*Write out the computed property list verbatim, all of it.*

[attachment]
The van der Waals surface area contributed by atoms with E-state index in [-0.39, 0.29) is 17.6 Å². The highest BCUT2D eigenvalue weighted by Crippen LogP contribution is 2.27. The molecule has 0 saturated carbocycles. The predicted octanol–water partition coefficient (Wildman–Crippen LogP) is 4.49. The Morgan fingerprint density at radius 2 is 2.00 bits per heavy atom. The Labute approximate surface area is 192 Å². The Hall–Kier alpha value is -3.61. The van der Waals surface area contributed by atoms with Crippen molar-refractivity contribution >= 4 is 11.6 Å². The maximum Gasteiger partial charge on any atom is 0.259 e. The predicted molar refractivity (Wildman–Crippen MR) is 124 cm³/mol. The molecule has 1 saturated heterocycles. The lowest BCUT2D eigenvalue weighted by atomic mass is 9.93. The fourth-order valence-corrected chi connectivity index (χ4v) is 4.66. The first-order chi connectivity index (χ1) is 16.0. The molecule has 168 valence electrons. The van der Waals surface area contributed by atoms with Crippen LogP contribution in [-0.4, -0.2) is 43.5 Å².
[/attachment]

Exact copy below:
The van der Waals surface area contributed by atoms with E-state index in [-0.39, 0.29) is 17.6 Å². The highest BCUT2D eigenvalue weighted by Crippen LogP contribution is 2.27. The molecule has 0 saturated carbocycles. The predicted octanol–water partition coefficient (Wildman–Crippen LogP) is 4.49. The Morgan fingerprint density at radius 2 is 2.00 bits per heavy atom. The Labute approximate surface area is 192 Å². The Hall–Kier alpha value is -3.61. The van der Waals surface area contributed by atoms with Crippen molar-refractivity contribution >= 4 is 11.6 Å². The maximum Gasteiger partial charge on any atom is 0.259 e. The predicted molar refractivity (Wildman–Crippen MR) is 124 cm³/mol. The molecule has 1 saturated heterocycles. The lowest BCUT2D eigenvalue weighted by atomic mass is 9.93. The fourth-order valence-corrected chi connectivity index (χ4v) is 4.66. The first-order chi connectivity index (χ1) is 16.0. The molecule has 168 valence electrons. The van der Waals surface area contributed by atoms with Crippen LogP contribution in [-0.4, -0.2) is 43.5 Å².